“And these—a lot of landscapes,” Dickie said with a deprecatory laugh, though obviously he wanted Tom to say something complimentary about them, because obviously he was proud of them. They were all wild and hasty and monotonously similar. “My surrealist effort,” Dickie said, bracing another canvas against his knee. Tom winced with almost a personal shame. It was Marge, undoubtedly, though with long snakelike hair, and worst of all two horizons in her eyes, with a miniature landscape of Mongibello’s houses and mountains in one eye, and the beach in the other full of little red people. “Yes, I like that,” Tom said. It gave Dickie something to do, just as it gave thousands of lousy amateur painters all over something to do. He was sorry that Dickie fell into this category as a painter, because he wanted Dickie to be much more.
Dickie walked in his slouching, downhill gait that made his bony knees jut out in front of him, a gait that Tom had unconsciously adopted, too.
He suddenly felt that Dickie was embracing her, or at least touching her, at this minute, and partly he wanted to see it, and partly he loathed the idea of seeing it. He turned and walked back to Marge’s gate. Tom stopped as Marge’s window came into view: Dickie’s arm was around her waist. Dickie was kissing her. Marge’s face was tipped up to Dickie’s, and what disgusted Tom was that he knew Dickie didn’t mean it. What disgusted him was the big bulge of her behind in the peasant skirt below Dickie’s arm that circled her waist. Tom turned away and ran down the steps, wanting to scream.
You were supposed to see the soul through the eyes, to see love through the eyes, the one place you could look at another human being and see what really went on inside, and in Dickie’s eyes Tom saw nothing more now than he would have seen if he had looked at the hard, bloodless surface of a mirror. It was as if Dickie had been suddenly snatched away from him. They were not friends. They didn’t know each other.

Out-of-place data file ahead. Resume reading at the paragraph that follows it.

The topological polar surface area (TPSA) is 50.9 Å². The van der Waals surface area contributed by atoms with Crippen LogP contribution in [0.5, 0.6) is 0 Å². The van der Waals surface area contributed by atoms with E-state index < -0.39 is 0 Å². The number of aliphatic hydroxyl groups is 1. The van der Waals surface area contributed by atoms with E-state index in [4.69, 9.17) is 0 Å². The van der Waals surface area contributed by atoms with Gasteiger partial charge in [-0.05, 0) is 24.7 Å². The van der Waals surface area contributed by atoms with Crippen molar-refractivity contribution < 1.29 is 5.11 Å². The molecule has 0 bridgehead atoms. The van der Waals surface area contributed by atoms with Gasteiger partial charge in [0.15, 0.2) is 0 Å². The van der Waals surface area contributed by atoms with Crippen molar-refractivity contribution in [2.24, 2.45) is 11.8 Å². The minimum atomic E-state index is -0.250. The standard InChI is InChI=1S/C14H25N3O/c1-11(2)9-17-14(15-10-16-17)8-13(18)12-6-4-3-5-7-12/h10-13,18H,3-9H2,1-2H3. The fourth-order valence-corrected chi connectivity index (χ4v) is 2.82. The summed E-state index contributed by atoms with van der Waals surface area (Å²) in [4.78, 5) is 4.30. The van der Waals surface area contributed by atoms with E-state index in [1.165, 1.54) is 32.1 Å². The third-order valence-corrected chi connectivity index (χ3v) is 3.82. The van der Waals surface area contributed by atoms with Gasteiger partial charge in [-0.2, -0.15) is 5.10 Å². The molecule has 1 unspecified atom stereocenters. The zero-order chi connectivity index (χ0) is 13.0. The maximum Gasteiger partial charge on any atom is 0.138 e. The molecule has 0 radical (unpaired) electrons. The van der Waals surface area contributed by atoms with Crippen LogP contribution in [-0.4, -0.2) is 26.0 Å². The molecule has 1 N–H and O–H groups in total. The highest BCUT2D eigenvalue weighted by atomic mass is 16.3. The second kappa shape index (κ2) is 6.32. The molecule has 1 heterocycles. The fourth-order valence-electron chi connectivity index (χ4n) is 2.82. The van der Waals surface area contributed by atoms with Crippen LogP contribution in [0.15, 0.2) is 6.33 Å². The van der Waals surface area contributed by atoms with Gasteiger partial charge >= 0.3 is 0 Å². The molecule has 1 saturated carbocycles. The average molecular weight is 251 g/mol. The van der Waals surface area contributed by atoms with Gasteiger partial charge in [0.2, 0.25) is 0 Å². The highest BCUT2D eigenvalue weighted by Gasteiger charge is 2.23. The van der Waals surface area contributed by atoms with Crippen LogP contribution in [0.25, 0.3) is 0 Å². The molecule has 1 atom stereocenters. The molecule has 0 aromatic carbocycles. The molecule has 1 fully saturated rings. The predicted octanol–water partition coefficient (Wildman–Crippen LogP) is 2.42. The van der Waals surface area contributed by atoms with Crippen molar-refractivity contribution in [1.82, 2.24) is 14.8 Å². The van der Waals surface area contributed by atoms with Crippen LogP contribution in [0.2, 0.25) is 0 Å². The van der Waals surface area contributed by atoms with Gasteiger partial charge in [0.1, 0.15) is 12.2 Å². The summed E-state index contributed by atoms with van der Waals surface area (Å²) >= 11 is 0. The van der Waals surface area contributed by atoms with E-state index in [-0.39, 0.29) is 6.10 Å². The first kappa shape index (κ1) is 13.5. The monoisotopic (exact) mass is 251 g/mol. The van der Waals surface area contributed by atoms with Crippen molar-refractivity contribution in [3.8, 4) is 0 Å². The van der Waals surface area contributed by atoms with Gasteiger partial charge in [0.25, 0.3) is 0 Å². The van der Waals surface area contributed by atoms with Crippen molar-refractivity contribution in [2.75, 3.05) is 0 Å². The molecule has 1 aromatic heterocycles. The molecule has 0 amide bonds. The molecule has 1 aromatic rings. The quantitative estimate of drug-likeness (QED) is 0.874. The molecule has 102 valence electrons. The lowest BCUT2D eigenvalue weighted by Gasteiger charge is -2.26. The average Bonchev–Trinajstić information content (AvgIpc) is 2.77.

Tom sat opposite [Dickie], staring at his hands with the green ring and the gold signet ring. A crazy emotion of hate, of affection, of impatience and frustration was swelling in him. He wanted to kill Dickie. It was not the first time he had thought of it. He had failed with Dickie, in every way. He hated Dickie. He had offered Dickie friendship, companionship, everything he had to offer, and Dickie had replied with ingratitude and now hostility. If he killed him on this trip, he could simply say that some accident had happened. He could—He had just thought of something brilliant: he could become Dickie Greenleaf. The danger of it, even the inevitable temporariness of it, only made him more enthusiastic. He began to think of how.
This was the clean slate he had thought about on the boat coming over from America. This was the real annihilation of his past and of himself, Tom Ripley, who was made up of that past, and his rebirth as a completely new person… He felt as he had on the ship, only more intensely, full of goodwill, a gentleman, with nothing in his past to blemish his character.